Tickets are $20, $15 for Yale staff and seniors, $10 for students. For more information, visit the Collection’s website or call 203 432-0825.

About Adam Pearl

An alumnus of the Peabody Conservatory, from which he received the Bachelor of Music, Master of Music, and Doctor of Musical Arts degrees, Adam Pearl performs regularly in the Baltimore, Washington, and Philadelphia areas as well as around the country, with ensembles such as Tempesta di Mare, Opera Lafayette, the Richmond Symphony, and American Bach Soloists. As the music director for American Opera Theater, Mr. Pearl has conducted performances of Purcell’s Dido and Aeneas, Cavalli’s La Calisto, Charpentier’s David et Jonathas, and Handel’s Acis and Galatea. His recording of Handel with Tempesta di Mare and Julianne Baird on the Chandos label was released in 2007. Mr. Pearl was one of five harpsichordists invited to perform and record the complete Bach harpsichord concertos on antique instruments for Plectra Music. In 2004 he won third prize at the prestigious international harpsichord competition in Brugge, Belgium.

Published October 20, 2010
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Florilegium opens the concert season at the Collection of Musical Instruments

baroque_fluteThe Yale Collection of Musical Instruments will open its 2009-10 concert season on Sunday, October 18 at 3 pm. The acclaimed British ensemble Florilegium will be represented by flutist Ashley Solomon and harpsichordist Terence Charlston. The program, entitled “Father, Son, and Godfather,” features music by Johann Sebastian Bach, Carl Philipp Emanuel Bach, and Georg Philipp Telemann.

Tickets to the performance are $20, $15 for Yale staff and senior citizens, $10 for students. For more information, visit the Yale School of Music website or call 203 432-4158. MORE

Published September 30, 2009
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“Madcap, Red Priest, and Angel” offers Baroque program at the Collection of Musical Instruments

With John Holloway, violin; Jaap ter Linden, cello; Lars Ulrik Mortensen, harpsichord

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The Yale Collection of Musical Instruments presents “Madcap, Red Priest, and Angel,” the concluding concert in the 2008-09 Collection series, on Sunday, February 22 at 3:00 pm.  The program offers a selection of works by Leclair, Corelli, Vivaldi, and Veracini, performed by the trio of John Holloway, violin; Jaap ter Linden, cello; and Lars Ulrik Mortensen, harpsichord.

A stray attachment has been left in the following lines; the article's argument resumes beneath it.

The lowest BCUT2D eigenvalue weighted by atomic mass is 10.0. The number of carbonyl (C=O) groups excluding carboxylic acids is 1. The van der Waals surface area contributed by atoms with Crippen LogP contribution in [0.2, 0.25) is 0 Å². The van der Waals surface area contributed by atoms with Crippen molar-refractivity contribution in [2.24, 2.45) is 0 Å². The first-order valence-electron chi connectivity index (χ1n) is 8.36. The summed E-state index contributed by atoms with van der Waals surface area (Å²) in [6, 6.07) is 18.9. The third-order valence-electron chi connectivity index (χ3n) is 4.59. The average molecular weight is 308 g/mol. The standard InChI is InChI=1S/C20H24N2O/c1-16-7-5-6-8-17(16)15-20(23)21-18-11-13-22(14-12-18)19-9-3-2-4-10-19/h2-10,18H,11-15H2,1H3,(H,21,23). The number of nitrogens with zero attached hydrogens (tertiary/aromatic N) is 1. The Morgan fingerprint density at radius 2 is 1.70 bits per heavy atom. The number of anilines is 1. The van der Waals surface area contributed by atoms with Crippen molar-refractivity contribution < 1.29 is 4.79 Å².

Tickets are $20, $15 for Yale staff and senior citizens, and $10 for students with ID. Tickets are available at music.yale.edu, at the School of Music Box Office in the lobby of Sprague Hall, or by calling 203 432-4158. After noon on the Friday before the concert, any tickets not yet sold may be reserved by calling the Collection  at 203 432-0825.

John Holloway has been a pioneer of the Early Music movement in Britain. In 1975 he founded the ensemble L’Ecole d’Orphée. He won a Gramophone Award in 1991 for his recording of Biber’s Mystery Sonatas. Holloway has been Professor of Baroque Violin at the Guildhall School of Music and Drama in London and Guest Professor at the Schola Cantorum in Basel. He is on the faculty of the Hochschule für Musik in Dresden, Germany, and is Music Director of New Trinity Baroque, a period instrument ensemble and orchestra based in Atlanta.

Jaap ter Linden, who performs on both viola da gamba and Baroque cello, was co-founder of Musica da Camera. He has been the principal cellist of Musica Antiqua Köln, The English Concert, and the Amsterdam Baroque Orchestra. He founded and directs the Mozart Akademie and is a guest director and soloist with the Arion Ensemble. He has led the San Francisco Philharmonia Baroque, Portland Baroque, and Amsterdam Bachsoloists. He has made award-winning recordings for Harmonia Mundi, Archiv, ECM, Deutsche Grammophon, and others, and has conducted operas at the Städtische Bühne Münster and the Royal Conservatory of the Hague.

After completing studies at the Royal Academy of Music in Copenhagen, Danish harpsichordist Lars Ulrik Mortensen studied with Trevor Pinnock. He has been a member of London Baroque and Collegium Musicum 90. He has recorded extensively on the Archiv, Harmonia Mundi, and Da Capo labels, and his recording of Bach’s Goldberg Variations on Kontrapunkt won the Diapason d’Or. As a conductor, Mr. Mortensen frequently leads the Royal Opera orchestra in Copenhagen and the European Union Baroque Orchestra. He is Artistic Director of Concerto Copenhagen and has taught at the Hochschule für Musik in Munich.

Published February 25, 2009